Russia: difficulties facing CSOs in carrying out charitable projects

Legislation regulating the introduction of charitable projects and on the difficulties faced by CSOs


Olga Shumburova, Executive Director of Lawyers for Civil Society, has been speaking about legislation that regulates the introduction of charity programmes and the difficulties faced by CSOs.

Article 17 of the law on “Charitable Activity and Volunteering” includes three paragraphs that set out the requirements for a project’s content, i.e.:

  • Including timelines and the various stages of implementation;
  • Including estimates of expected receipts and planned expenditure, and funds set aside for the fiscal year to be allocated to the charity programme;
  • The charity project must be approved by an organisation’s senior governing body.

This doesn’t appear particularly onerous so there should be no difficulty in fulfilling these requirements. However, in practice the situation is rather different. If we look at data on the

most frequent breaches found by the Ministry of Justice during its inspections, we can see that it mainly looks for non-compliance with the law’s requirements. At the same time, it disseminates information on the importance of charitable work not only to charities but also to CSOs whose responsibilities include organising such activity. The most common mistake made by CSOs is implementing projects that haven’t been formally approved.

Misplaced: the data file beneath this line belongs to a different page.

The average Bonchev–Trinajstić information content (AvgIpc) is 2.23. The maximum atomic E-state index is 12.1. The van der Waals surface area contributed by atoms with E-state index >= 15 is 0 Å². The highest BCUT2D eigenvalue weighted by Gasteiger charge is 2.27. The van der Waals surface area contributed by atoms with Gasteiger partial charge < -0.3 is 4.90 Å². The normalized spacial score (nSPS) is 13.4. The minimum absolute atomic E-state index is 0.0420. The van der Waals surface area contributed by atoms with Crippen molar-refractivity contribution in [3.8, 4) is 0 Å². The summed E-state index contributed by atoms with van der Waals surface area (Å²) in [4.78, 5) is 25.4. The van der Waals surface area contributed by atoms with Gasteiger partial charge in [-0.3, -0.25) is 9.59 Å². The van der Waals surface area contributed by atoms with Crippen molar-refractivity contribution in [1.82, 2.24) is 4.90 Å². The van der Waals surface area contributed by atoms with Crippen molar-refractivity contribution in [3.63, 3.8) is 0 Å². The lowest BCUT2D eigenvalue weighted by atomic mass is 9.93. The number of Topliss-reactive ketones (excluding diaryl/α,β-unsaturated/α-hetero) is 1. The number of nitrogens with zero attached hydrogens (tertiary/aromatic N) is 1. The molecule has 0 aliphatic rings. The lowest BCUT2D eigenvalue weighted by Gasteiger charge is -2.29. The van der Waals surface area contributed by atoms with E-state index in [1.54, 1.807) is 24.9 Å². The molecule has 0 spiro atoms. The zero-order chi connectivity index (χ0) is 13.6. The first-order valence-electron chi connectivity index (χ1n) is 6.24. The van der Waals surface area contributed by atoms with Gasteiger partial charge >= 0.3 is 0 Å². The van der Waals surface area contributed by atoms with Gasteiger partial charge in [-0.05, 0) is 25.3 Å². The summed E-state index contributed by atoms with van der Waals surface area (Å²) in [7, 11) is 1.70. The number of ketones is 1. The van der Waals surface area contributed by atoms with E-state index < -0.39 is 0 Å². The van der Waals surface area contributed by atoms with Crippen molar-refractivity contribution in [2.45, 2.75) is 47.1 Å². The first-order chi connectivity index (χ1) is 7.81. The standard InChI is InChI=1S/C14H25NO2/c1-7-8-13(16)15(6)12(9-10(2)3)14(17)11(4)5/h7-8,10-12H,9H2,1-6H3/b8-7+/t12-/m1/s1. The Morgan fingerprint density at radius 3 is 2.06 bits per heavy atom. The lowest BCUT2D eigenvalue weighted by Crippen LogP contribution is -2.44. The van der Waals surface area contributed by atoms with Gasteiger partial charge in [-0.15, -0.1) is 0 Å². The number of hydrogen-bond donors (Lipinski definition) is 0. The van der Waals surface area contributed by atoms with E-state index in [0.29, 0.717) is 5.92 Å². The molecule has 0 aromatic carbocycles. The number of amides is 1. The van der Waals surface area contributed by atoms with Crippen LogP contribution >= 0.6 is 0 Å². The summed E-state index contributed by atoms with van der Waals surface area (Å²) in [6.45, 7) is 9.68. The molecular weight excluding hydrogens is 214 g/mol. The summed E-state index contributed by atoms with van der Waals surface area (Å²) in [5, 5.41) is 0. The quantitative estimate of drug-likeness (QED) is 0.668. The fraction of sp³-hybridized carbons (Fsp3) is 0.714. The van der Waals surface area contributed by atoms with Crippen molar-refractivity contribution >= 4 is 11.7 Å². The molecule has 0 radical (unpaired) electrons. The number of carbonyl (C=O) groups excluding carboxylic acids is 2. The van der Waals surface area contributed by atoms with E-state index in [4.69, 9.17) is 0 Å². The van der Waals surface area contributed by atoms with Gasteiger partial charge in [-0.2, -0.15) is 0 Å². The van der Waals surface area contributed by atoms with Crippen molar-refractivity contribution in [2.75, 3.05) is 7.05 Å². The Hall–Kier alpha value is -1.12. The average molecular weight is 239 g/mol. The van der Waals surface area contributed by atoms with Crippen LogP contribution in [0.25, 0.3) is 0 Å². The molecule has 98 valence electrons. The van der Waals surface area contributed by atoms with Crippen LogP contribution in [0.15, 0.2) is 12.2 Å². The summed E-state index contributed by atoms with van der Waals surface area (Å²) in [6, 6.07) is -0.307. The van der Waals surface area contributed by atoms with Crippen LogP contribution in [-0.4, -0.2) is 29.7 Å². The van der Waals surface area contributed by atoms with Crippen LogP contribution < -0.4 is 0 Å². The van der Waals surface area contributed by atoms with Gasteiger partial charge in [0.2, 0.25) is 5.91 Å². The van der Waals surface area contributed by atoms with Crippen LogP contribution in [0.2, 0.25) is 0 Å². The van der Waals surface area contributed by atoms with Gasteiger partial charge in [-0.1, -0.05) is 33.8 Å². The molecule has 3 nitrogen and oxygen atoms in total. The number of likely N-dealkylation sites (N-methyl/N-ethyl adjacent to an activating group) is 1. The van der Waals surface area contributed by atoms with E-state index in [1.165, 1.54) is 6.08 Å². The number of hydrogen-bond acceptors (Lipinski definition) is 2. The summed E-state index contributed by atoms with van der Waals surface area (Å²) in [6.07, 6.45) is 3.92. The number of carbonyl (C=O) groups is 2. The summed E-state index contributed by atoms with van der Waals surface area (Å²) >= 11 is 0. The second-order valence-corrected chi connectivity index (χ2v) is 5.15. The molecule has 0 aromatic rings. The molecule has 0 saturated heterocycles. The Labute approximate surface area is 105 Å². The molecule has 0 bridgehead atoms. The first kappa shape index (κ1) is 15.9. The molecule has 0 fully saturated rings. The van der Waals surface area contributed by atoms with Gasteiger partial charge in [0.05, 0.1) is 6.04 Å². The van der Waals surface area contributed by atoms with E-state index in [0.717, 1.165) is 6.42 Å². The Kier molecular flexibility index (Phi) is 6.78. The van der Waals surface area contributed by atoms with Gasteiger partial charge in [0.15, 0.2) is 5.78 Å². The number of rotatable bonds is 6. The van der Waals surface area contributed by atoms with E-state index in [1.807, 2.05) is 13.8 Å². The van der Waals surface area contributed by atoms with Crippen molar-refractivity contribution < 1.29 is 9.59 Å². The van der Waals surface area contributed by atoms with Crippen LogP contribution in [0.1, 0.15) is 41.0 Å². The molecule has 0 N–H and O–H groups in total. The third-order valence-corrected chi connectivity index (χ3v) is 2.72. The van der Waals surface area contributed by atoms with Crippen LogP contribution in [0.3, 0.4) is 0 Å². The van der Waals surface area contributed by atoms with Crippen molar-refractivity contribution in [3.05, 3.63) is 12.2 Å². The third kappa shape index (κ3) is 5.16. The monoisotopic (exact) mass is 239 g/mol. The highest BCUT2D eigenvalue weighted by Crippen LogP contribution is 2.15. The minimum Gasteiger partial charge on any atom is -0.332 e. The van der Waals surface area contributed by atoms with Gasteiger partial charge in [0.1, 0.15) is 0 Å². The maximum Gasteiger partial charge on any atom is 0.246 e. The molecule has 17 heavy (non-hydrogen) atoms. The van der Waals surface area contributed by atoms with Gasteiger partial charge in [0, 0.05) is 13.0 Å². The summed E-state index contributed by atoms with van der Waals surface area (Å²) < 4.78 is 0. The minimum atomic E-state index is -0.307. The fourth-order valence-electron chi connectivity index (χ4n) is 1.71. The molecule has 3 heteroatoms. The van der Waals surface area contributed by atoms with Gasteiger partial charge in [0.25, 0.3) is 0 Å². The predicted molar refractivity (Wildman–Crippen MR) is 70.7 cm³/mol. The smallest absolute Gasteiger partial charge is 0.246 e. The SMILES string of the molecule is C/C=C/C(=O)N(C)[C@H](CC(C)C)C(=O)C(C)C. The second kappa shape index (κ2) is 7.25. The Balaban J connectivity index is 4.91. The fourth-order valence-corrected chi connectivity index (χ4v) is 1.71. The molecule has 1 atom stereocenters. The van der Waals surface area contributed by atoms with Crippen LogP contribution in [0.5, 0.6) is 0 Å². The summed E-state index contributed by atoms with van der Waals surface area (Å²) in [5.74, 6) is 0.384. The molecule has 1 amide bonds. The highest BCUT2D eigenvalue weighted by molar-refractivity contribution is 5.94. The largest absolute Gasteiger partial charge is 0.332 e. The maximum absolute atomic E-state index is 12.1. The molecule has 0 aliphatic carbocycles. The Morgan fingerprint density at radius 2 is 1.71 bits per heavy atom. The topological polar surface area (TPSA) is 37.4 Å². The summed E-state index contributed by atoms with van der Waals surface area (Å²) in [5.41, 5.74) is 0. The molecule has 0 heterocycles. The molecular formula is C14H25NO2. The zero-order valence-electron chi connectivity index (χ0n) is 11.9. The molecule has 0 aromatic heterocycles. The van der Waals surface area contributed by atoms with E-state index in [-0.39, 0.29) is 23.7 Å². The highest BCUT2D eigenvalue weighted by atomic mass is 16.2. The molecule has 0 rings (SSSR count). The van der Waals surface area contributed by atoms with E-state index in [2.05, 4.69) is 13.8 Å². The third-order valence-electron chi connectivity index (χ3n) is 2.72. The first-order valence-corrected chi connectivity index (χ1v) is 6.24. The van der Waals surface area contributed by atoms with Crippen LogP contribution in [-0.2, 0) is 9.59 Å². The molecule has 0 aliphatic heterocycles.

Similarly, charity projects are often approved not by an organisation’s senior governing authority but by some other body, e.g. a standing committee or head of an executive board. Other breaches include the absence of timescales, implementation stages or cost estimates.

We are often asked about the content of charity programmes, e.g.:

  • Does a charity project have to set out criteria for the selection of beneficiaries?
  • If a charity project involves purchasing goods, is it possible to choose a list of suppliers to provide items directly into the project? Won’t this raise questions from the inspection agencies about the proper use of funds?
  • Should there be just one charity programme, or should a separate one be created for each project?
  • How regularly can changes to projects be made?

The difficulty with all these questions is that the answers are not explicitly found in the law. In order to provide a proper answer in each case, we need to systematically analyse the legislation and refer to past experience and advice. Our lawyers do this on a professional basis and can find the answers but what about CSOs that don’t have legal representation? It would be easier for organisations to operate if answers could be found in legal documents, but this remains an open and contentious issue.

Would it be simpler and more convenient for CSOs if the law clearly regulated every aspect of a charitable project and spelled out rules that are equally understood by all parties? Or, on the other hand, would it be preferable if the law only provided a general framework and left all decisions to CSOs and their governing bodies?


Translated by Neil Hailey

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